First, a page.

Homogeneização biótica em metacomunidades heterogêneas de fitoplâncton impactadas por agroquímicos
Santos, Ana Carolina dos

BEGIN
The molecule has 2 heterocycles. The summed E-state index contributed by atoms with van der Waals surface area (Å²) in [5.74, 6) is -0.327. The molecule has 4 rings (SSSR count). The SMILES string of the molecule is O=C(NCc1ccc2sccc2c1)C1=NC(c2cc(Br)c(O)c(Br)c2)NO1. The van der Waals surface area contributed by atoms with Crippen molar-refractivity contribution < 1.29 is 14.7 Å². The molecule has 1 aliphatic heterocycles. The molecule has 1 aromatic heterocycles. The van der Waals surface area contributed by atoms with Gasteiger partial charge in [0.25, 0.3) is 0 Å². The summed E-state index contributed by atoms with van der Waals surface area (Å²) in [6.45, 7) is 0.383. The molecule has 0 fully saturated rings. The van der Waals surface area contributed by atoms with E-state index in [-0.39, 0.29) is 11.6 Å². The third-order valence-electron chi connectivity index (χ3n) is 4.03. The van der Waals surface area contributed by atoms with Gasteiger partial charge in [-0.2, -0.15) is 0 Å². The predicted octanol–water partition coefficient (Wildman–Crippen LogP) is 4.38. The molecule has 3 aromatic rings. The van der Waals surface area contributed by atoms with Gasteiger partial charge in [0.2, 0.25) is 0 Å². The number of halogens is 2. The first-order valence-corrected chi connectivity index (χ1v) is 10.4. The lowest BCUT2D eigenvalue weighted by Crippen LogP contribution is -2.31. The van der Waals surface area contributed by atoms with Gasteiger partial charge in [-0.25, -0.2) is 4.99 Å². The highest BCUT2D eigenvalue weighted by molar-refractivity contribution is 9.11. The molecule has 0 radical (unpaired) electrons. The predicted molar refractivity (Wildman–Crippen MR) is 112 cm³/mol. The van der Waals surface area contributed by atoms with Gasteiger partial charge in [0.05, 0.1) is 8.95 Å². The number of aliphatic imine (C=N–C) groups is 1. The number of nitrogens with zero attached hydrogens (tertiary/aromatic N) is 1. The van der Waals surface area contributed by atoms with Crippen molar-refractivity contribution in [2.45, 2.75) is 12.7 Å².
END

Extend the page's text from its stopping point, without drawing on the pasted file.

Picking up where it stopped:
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Agrochemicals are largely used in sugar cane production in Brazil and they contaminate water bodies and potentially they can cause a process named biotic homogenization, through species selection and changes in the aquatic species compositions. In metacommunities the contamination can affect uncontaminated and connected water bodies through organisms dispersion or effluents sharing, on the other hand we can also predict that non affected places can help the local communities to recover after agrochemicals exposure directly, acting as key-communities and that phytoplankton communities would suffer the biotic homogenization process through pesticides (e.g., fipronil) and fertilizers (e.g., vinasse) addiction. The first one would cause top-down remotion, because of its toxicity to zooplankton and the second one would cause it because of bottom-up remotion by nutrients increase, leading to eutrophication. In contrast, fertilizers could also promote biotic heterogenization as a result of resources increase, which can favour a greater quantity of species. In this study, tried to understand possible changes in phytoplankton special and temporal composition in presence of fipronil and sugarcane vinasse, separately and test how key-communities can help contaminated communities to recover. To test our four hypotheses, we conducted an experiment in mesocosms outdoor contaminated with realistic concentrations for water bodies (an average of 2 µg/L of fipronil and 125 mL of vinasse for each 400 L mesocosm), considering a metacommunities approach, with dispersion among mesocosms. We found that the presence of the contaminants enhanced the diversity and richness loss, although it increased the species evenness. We also observed changes in the species composition, in which the same species respond to the top-down and bottom-up controls loosening or removal, respectively. Pesticides and fertilizers, in the concentrations we tested, tend to lead the phytoplankton communities to beta diversity decrease, although subsequently, the communities were able to recover, which does not support the biotic homogenization hypothesis. The species with the major contributions to beta diversity are the same for both contaminants and the patterns for local contributions were not clear, but it suggested that pristine communities had negative impacts after they received effluents and organisms from impacted locals. We concluded that the presence of contaminants in the current concentrations that are found in aquatic ecosystems can cause beta diversity decrease to phytoplankton communities that can still be recovered and that it selects species with some similar and particular characteristics in both cases, but mainly, that negative effects also occur on nonaffected communities that receive effluents and organisms from affected ones.
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